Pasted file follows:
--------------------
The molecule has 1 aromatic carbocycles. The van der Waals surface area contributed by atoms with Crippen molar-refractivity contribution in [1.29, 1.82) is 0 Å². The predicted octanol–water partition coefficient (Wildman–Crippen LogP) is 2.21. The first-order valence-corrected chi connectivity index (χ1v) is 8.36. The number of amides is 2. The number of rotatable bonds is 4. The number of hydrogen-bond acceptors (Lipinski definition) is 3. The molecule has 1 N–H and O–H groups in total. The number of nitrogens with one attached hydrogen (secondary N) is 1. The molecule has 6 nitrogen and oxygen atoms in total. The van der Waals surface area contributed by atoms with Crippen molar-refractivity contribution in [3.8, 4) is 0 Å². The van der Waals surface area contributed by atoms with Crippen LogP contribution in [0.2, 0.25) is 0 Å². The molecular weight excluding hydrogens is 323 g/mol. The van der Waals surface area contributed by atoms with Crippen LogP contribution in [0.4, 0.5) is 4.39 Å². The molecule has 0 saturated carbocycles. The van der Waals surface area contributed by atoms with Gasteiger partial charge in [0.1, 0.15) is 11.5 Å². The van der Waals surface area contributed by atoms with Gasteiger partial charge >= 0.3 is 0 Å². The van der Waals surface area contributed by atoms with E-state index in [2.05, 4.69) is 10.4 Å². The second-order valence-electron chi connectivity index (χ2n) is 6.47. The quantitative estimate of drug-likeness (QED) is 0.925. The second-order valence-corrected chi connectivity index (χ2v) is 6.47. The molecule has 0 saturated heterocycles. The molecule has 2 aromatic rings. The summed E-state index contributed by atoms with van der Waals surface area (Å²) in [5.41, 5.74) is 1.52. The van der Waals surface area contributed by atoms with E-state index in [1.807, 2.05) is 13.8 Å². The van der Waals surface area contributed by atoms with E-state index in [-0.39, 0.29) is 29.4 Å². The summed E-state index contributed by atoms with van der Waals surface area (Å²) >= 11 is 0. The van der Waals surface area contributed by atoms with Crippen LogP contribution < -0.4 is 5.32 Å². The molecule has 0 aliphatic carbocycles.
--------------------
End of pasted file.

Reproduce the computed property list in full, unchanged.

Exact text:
The molecule has 1 aromatic carbocycles. The van der Waals surface area contributed by atoms with Crippen molar-refractivity contribution in [1.29, 1.82) is 0 Å². The predicted octanol–water partition coefficient (Wildman–Crippen LogP) is 2.21. The first-order valence-corrected chi connectivity index (χ1v) is 8.36. The number of amides is 2. The number of rotatable bonds is 4. The number of hydrogen-bond acceptors (Lipinski definition) is 3. The molecule has 1 N–H and O–H groups in total. The number of nitrogens with one attached hydrogen (secondary N) is 1. The molecule has 6 nitrogen and oxygen atoms in total. The van der Waals surface area contributed by atoms with Crippen molar-refractivity contribution in [3.8, 4) is 0 Å². The van der Waals surface area contributed by atoms with Crippen LogP contribution in [0.2, 0.25) is 0 Å². The molecular weight excluding hydrogens is 323 g/mol. The van der Waals surface area contributed by atoms with Crippen LogP contribution in [0.4, 0.5) is 4.39 Å². The molecule has 0 saturated carbocycles. The van der Waals surface area contributed by atoms with Gasteiger partial charge in [0.1, 0.15) is 11.5 Å². The van der Waals surface area contributed by atoms with Gasteiger partial charge >= 0.3 is 0 Å². The van der Waals surface area contributed by atoms with E-state index in [2.05, 4.69) is 10.4 Å². The second-order valence-electron chi connectivity index (χ2n) is 6.47. The quantitative estimate of drug-likeness (QED) is 0.925. The second-order valence-corrected chi connectivity index (χ2v) is 6.47. The molecule has 0 saturated heterocycles. The molecule has 2 aromatic rings. The summed E-state index contributed by atoms with van der Waals surface area (Å²) in [5.41, 5.74) is 1.52. The van der Waals surface area contributed by atoms with E-state index in [1.807, 2.05) is 13.8 Å². The van der Waals surface area contributed by atoms with E-state index in [-0.39, 0.29) is 29.4 Å². The summed E-state index contributed by atoms with van der Waals surface area (Å²) >= 11 is 0. The van der Waals surface area contributed by atoms with Crippen LogP contribution < -0.4 is 5.32 Å². The molecule has 0 aliphatic carbocycles.